Just like hopes springing high, Still I’ll rise. haughtiness. overbearing pride evidenced by a superior manner.
Similarly one may ask, what is the main idea of Still I Rise?
The poet speaks of the legacy of oppression, making references to the suffering of black people throughout history. She condemns the oppressors—ostensibly, white people—with great fierceness. She will make her “slave” ancestors proud by rising above their suffering and defying the oppressors.
Likewise, what is the form of the poem Still I Rise?
Structure and Form
‘Still I Rise‘ is a nine stanza poem that’s separated into uneven sets of lines. The first seven stanzas contain four lines, known as quatrains, stanzas eight has six lines and the ninth has nine. The first seven stanzas follow a rhyme scheme of ABCB, the eighth: ABABCC, and the ninth: ABABCCBBB.
Who is the speaker of Still I Rise?
When first reading through the poem, it is easy to identify Angelou herself as the speaker.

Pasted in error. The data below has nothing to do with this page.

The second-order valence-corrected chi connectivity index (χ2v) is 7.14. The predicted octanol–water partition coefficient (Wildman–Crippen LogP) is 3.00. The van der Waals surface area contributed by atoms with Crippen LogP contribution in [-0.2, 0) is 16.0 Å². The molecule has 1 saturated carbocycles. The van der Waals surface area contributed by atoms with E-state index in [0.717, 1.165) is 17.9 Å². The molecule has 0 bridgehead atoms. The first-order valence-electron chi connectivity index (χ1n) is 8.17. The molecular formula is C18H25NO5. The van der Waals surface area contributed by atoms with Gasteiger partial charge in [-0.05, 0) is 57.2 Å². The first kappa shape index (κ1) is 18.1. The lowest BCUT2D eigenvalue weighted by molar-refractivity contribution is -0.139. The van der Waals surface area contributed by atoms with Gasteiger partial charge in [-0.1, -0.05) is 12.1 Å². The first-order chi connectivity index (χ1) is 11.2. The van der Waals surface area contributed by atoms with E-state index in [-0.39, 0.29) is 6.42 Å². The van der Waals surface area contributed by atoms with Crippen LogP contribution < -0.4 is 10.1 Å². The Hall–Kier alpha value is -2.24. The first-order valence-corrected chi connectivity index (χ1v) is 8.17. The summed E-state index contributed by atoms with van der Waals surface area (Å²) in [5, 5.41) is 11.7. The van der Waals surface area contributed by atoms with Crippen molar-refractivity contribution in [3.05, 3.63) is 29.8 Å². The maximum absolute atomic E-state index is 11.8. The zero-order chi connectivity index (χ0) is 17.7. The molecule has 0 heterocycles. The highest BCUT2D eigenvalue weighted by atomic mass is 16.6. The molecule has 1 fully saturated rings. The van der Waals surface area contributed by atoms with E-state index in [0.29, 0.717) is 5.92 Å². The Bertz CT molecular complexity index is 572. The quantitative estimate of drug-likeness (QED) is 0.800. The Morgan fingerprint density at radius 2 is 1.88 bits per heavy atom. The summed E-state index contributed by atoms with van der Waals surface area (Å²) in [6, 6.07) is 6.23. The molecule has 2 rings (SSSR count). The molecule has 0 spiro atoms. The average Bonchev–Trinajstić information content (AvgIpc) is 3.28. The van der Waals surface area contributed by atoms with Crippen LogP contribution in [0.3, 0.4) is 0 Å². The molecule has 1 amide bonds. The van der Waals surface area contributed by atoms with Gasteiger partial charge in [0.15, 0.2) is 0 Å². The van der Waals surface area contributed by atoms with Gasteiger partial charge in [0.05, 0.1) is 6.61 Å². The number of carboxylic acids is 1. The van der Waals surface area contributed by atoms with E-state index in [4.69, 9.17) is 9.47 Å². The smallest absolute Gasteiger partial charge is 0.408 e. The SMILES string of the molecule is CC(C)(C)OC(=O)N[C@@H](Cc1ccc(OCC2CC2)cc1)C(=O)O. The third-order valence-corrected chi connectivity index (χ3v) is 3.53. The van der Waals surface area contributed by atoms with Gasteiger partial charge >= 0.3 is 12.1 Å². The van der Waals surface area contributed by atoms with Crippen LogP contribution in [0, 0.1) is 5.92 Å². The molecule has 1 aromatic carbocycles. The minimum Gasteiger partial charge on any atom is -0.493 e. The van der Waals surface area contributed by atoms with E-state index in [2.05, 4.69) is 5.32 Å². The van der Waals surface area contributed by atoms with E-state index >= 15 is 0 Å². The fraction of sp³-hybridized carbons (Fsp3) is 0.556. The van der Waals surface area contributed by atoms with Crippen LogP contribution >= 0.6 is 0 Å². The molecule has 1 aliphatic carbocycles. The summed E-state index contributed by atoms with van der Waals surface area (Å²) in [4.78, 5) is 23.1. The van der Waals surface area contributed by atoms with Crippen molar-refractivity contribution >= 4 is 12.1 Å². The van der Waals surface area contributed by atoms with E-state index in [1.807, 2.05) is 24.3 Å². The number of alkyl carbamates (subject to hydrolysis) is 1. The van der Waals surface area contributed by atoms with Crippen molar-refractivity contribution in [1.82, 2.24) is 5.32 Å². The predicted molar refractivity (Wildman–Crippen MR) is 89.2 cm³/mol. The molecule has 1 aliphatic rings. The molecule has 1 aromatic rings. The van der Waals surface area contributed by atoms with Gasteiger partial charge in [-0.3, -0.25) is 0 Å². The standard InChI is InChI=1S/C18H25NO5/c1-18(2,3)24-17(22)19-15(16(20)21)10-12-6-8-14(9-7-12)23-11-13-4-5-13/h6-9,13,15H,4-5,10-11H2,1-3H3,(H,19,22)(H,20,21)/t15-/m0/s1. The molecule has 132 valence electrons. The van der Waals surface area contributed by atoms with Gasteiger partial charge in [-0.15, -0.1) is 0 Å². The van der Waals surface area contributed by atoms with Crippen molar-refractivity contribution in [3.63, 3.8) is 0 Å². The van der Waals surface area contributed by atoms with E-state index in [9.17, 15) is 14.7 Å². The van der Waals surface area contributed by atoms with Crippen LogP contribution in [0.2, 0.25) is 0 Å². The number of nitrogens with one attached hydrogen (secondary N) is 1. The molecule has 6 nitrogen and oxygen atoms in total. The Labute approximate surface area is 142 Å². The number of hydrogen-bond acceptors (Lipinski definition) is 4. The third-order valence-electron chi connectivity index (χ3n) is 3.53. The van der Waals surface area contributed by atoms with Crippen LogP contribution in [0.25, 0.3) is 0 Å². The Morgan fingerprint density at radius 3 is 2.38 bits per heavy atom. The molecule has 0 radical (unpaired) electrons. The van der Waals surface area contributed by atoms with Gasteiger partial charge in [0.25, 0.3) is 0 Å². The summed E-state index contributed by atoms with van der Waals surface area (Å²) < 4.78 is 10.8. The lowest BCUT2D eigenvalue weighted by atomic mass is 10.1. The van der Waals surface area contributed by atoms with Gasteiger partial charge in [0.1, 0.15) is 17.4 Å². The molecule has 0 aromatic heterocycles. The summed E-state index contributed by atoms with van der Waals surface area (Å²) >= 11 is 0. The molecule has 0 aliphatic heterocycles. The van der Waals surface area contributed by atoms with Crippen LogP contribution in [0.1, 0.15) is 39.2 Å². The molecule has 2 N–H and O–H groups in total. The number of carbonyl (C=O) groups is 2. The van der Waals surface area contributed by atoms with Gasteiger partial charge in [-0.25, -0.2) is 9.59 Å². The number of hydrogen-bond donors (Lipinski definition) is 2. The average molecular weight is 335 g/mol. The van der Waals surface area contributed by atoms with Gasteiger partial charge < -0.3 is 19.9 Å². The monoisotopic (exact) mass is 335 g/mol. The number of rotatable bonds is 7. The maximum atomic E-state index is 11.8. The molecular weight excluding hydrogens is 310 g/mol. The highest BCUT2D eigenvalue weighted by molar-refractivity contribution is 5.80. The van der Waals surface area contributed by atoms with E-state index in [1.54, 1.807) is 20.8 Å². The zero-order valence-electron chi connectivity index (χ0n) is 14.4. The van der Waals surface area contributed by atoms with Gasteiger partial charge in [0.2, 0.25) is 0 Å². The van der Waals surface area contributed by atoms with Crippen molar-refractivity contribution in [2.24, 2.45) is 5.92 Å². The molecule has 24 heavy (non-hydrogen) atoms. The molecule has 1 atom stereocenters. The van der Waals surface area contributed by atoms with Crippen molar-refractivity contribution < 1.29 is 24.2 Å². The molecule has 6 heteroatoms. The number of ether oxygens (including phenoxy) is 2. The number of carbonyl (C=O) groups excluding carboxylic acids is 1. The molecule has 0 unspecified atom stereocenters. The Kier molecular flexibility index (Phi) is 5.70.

The theme of resilience is something that is constantly explored in literature. In ‘Still I Rise‘, the writer is constantly being knocked down by the white oppressor. … But the poet continues to get up and show that she will not give up, under any circumstances.
In this first quatrain, the rhyme scheme is thus ABCB. In rhyming “lies” with “rise,” the poem emphasizes that the speaker is able to directly counter the “lies” of the oppressor with her “rise.” This emphasis reiterates the power of the speaker’s “rise.”
Theme is the lesson about life or statement about human nature that the poem expresses. To determine theme, start by figuring out the main idea. Then keep looking around the poem for details such as the structure, sounds, word choice, and any poetic devices.
“History’s shame” represents slavery and the treatment of africans in colonies. Despite how other black people have been treated in the past, she’ll succeed.